Analysis of lab workflow details the need for next generation diagnostics

After a patient with a high risk of sepsis spikes a fever or develops other symptoms, a delay in hours, let alone days, to place the patient on the right drug can dramatically increase mortality rates.

The mortality rate for sepsis rises by 8% every hour it goes untreated. And the overall toll of sepsis on human life and health care costs is staggering – a 30% mortality rate and a cost upwards of $27 billion per year, the most expensive hospital inpatient cost in the United States. While improved vigilance and preventive medical practices are critical in the fight against sepsis, a glaring area of need is diagnostics. Diagnostics are the bottleneck to timely and appropriate therapy. If doctors had better information faster, more patients with sepsis would be saved – and the massive cost burden on our health system would be reduced.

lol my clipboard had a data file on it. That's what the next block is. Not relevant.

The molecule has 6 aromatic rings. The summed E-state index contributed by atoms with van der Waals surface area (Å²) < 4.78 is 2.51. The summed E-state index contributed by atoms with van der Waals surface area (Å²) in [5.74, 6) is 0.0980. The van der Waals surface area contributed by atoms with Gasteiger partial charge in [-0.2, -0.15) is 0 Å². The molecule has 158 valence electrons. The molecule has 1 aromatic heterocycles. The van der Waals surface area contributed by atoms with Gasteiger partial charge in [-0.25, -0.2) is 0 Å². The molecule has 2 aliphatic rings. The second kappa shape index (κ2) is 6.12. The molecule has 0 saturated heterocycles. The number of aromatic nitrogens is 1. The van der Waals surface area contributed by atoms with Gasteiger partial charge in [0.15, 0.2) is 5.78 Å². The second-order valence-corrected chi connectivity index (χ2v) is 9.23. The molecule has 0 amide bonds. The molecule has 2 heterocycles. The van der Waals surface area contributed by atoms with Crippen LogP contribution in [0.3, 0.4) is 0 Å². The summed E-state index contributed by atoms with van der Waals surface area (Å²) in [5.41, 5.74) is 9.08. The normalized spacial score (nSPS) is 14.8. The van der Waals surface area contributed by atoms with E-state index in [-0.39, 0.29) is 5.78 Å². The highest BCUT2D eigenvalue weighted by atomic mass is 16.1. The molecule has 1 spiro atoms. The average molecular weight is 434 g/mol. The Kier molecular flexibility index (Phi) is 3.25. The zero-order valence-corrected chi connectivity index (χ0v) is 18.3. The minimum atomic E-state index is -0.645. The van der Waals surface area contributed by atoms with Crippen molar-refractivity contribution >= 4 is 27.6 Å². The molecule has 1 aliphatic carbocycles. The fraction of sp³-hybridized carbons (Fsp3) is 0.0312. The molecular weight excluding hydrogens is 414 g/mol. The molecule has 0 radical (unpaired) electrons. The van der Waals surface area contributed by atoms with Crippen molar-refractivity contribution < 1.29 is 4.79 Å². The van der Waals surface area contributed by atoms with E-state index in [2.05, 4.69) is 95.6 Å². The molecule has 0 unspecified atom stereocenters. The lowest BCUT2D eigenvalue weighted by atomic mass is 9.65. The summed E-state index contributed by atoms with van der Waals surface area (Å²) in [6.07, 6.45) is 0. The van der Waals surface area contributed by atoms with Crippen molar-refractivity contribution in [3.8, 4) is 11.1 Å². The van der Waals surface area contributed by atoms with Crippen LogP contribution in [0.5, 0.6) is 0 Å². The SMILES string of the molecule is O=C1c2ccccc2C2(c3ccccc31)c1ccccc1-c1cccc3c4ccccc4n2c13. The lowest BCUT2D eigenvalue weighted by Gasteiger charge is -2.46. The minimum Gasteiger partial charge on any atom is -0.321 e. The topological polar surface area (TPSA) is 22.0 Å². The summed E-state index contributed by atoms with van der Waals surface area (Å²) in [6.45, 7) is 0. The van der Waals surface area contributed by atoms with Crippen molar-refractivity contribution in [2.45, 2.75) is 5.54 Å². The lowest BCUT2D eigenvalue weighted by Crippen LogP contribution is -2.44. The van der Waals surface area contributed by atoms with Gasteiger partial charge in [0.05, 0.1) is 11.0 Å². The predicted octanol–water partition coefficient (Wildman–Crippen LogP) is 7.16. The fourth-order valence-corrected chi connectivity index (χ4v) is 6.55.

To understand how the current standard of care for sepsis diagnostics can be improved – it is important to understand the current workflow. I have conducted a number of studies in this space and one of my clients has allowed me to share the specifics of their findings, which are consistent with other studies I’ve performed. This study was a retrospective analysis of historical blood culture laboratory information system (LIS) data from 7 U.S. hospital laboratories and one hospital network laboratory. These labs perform testing for a total of 10 hospitals and 4 outpatient clinics. In addition, each respondent was interviewed to confirm the process flow in the lab and the specific methods used. A total of 428 patient samples were analyzed from the time of sample collection to final identification (ID) of the pathogen and antimicrobial susceptibility testing (AST). Workflow reported in the LIS for all samples included sample collection time, central receipt, blood culture initiation, Gram stain (GS) result, final ID, and AST.